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Charlize Theron, Seth Rogen Debate Theatrical vs. Streaming: ‘Theater Is the Best Place to See Our Comedies’

Seth Rogen is a big fan of “Roma,” the multi-hyphenate star admitted on a muggy Sunday morning at SXSW, but he doesn’t know how to make movies or do comedy for any other format than a packed movie theater.

The theatrical versus streaming debate was top of mind for Rogen, his “Long Shot” leading lady Charlize Theron and their director Jonathan Levine, who sat for Variety and the National Association of Theater Owners’ filmmakers panel at downtown Austin’s WeWork space.

“Personally, with our comedies, I think a theater is the best place to see them,” Rogen said, recalling formative experiences seeing “There’s Something About Mary” and the “South Park” movie at his local cineplex.

“There is an uproarious communal experience. You all feel like you’re partaking in something together. Last night was a good example of how powerful comedy can be in theaters,” said Rogen.

The star referred to the SXSW premiere of “Long Shot,” which saw Austin’s Paramount Theater get rowdy thanks to a live performance from Boyz II Men, who have a cameo in the film. Theron and her male counterparts danced freely to throwback jams on stage as a lubricated crowed went nuts at the sight.

“As someone who never gets nominated for any awards anyway, I don’t give a f— how to deal with that,” Rogen joked of the debate, which has heated up considerably since Steven Spielberg indicated he would ask the film Academy to consider banning streaming giants like Netflix from campaigning for Oscars (they won three this year for Alfonso Curaon’s “Roma”).

Moderator and Variety New York bureau chief Ramin Setoodeh asked Theron her opinion on the matter as a producer, as the Academy Award winner has been as prolific behind the camera as she has in front (her producer credits include “Long Shot,” “Tully,” and “Atomic Blonde”).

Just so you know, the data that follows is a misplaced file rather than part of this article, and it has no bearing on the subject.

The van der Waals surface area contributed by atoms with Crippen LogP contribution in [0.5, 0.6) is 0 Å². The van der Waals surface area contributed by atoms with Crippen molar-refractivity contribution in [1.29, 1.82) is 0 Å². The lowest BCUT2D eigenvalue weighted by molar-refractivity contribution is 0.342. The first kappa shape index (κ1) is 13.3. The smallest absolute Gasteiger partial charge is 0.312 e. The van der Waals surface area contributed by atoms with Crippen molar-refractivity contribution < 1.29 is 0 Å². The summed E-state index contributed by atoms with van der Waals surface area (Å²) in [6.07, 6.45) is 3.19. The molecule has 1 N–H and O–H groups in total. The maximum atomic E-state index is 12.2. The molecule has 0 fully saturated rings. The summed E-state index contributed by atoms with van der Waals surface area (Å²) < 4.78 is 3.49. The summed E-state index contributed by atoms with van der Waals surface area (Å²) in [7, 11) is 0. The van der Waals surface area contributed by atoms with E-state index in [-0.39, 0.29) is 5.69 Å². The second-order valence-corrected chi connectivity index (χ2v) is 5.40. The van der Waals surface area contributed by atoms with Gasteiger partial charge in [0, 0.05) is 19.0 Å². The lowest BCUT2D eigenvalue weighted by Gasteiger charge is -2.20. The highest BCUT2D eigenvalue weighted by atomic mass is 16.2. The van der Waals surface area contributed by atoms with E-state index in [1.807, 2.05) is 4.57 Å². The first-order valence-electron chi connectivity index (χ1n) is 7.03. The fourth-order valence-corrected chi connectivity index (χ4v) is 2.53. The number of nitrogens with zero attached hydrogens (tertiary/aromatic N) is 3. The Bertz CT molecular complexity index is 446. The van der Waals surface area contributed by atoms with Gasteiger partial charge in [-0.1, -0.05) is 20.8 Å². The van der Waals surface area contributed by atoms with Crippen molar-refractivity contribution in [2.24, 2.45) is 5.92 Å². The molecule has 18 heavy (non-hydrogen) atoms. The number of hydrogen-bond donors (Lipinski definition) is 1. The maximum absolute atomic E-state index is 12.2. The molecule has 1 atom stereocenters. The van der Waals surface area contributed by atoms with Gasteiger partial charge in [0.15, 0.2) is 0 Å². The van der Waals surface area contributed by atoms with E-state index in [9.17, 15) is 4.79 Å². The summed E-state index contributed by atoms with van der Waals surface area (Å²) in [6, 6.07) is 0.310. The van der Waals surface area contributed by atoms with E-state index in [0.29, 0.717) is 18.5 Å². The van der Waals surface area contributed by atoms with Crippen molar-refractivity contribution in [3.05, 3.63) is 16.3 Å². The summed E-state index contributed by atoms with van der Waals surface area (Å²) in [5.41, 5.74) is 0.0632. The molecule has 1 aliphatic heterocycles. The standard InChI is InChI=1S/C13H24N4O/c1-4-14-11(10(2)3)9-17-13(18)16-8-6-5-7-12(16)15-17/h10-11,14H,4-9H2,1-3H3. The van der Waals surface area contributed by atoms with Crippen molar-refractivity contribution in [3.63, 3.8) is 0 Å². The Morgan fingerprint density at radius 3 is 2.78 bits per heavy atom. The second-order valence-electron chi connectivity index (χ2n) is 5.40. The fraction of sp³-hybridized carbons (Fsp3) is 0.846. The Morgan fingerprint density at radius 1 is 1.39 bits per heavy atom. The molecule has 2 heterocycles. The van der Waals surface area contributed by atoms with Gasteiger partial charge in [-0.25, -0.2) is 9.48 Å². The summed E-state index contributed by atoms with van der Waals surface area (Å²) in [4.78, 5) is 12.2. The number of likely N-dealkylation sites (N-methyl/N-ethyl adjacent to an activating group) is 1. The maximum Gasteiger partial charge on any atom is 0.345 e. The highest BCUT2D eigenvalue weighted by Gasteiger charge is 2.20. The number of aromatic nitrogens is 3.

“I think it’s a good thing we have all different formats … it’s not 20 years ago and there’s only one way you can do it. That freedom has opened up for more interesting filmmakers, and for people to actually see their movies,” said Theron.

She still believes, however, “there is a magical thing that happens then you’re in a room full of strangers, and you can’t recreate that in your home, or an airplane, or on the subway.”

Mid-budget, adult-skewing comedies like “Long Shot” are an increasingly endangered species at the major studios, but Rogen said his track record has been consistent enough that the majors keep inviting him back to make content for theaters.

The conversation wasn’t all business. In “Long Shot,” Theron plays a U.S. Secretary of State whose journalist old flame (Rogen) tails her for a story. When their chemistry reignites, the pair set off on a wild night abroad and Theron winds up having to negotiate a crisis while high on molly (MDMA).

“I’ve heard that it feels good to touch things,” Theron said of the experience with a laugh, “so I just kind of went from there.”

Rogen wanted to weigh in, but spotted a child in the crowd, saying, “That baby really threw me, I’ll be honest. That sent me crashing back to earth.”

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